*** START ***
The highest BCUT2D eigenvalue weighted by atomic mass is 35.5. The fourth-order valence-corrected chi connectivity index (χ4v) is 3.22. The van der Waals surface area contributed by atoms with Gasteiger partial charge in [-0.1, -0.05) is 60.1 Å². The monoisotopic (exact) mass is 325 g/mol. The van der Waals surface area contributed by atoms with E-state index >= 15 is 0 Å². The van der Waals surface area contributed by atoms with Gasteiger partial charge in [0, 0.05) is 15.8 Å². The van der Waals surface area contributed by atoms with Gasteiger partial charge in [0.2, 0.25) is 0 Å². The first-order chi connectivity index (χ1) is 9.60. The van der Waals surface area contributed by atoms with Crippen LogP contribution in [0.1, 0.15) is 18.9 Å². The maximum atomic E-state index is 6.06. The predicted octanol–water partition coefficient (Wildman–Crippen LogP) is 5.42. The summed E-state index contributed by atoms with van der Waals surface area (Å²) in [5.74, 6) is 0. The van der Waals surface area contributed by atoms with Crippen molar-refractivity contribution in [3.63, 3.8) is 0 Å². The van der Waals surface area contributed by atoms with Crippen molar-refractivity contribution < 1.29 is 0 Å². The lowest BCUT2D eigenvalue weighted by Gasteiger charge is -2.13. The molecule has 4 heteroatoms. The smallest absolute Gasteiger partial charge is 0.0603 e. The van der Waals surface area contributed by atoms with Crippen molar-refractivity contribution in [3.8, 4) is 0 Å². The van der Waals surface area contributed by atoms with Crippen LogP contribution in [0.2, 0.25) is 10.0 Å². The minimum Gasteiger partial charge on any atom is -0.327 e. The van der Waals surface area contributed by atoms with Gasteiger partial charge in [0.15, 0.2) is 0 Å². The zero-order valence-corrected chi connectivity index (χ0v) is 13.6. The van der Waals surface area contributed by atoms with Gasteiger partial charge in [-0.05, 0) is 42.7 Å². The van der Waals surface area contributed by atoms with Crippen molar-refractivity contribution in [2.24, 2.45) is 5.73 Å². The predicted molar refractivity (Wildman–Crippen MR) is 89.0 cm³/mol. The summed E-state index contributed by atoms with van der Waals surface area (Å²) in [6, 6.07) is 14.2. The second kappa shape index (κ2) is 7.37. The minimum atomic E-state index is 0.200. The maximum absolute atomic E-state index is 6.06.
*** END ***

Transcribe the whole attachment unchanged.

The highest BCUT2D eigenvalue weighted by atomic mass is 35.5. The fourth-order valence-corrected chi connectivity index (χ4v) is 3.22. The van der Waals surface area contributed by atoms with Gasteiger partial charge in [-0.1, -0.05) is 60.1 Å². The monoisotopic (exact) mass is 325 g/mol. The van der Waals surface area contributed by atoms with E-state index >= 15 is 0 Å². The van der Waals surface area contributed by atoms with Gasteiger partial charge in [0, 0.05) is 15.8 Å². The van der Waals surface area contributed by atoms with Gasteiger partial charge in [0.2, 0.25) is 0 Å². The first-order chi connectivity index (χ1) is 9.60. The van der Waals surface area contributed by atoms with Crippen LogP contribution in [0.1, 0.15) is 18.9 Å². The maximum atomic E-state index is 6.06. The predicted octanol–water partition coefficient (Wildman–Crippen LogP) is 5.42. The summed E-state index contributed by atoms with van der Waals surface area (Å²) in [5.74, 6) is 0. The van der Waals surface area contributed by atoms with Crippen molar-refractivity contribution in [3.63, 3.8) is 0 Å². The van der Waals surface area contributed by atoms with Crippen molar-refractivity contribution < 1.29 is 0 Å². The lowest BCUT2D eigenvalue weighted by Gasteiger charge is -2.13. The molecule has 4 heteroatoms. The smallest absolute Gasteiger partial charge is 0.0603 e. The van der Waals surface area contributed by atoms with Crippen molar-refractivity contribution in [3.8, 4) is 0 Å². The van der Waals surface area contributed by atoms with Crippen LogP contribution in [0.2, 0.25) is 10.0 Å². The minimum Gasteiger partial charge on any atom is -0.327 e. The van der Waals surface area contributed by atoms with Gasteiger partial charge in [0.15, 0.2) is 0 Å². The zero-order valence-corrected chi connectivity index (χ0v) is 13.6. The van der Waals surface area contributed by atoms with Gasteiger partial charge in [-0.05, 0) is 42.7 Å². The van der Waals surface area contributed by atoms with Crippen molar-refractivity contribution in [2.24, 2.45) is 5.73 Å². The predicted molar refractivity (Wildman–Crippen MR) is 89.0 cm³/mol. The summed E-state index contributed by atoms with van der Waals surface area (Å²) in [6, 6.07) is 14.2. The second kappa shape index (κ2) is 7.37. The minimum atomic E-state index is 0.200. The maximum absolute atomic E-state index is 6.06.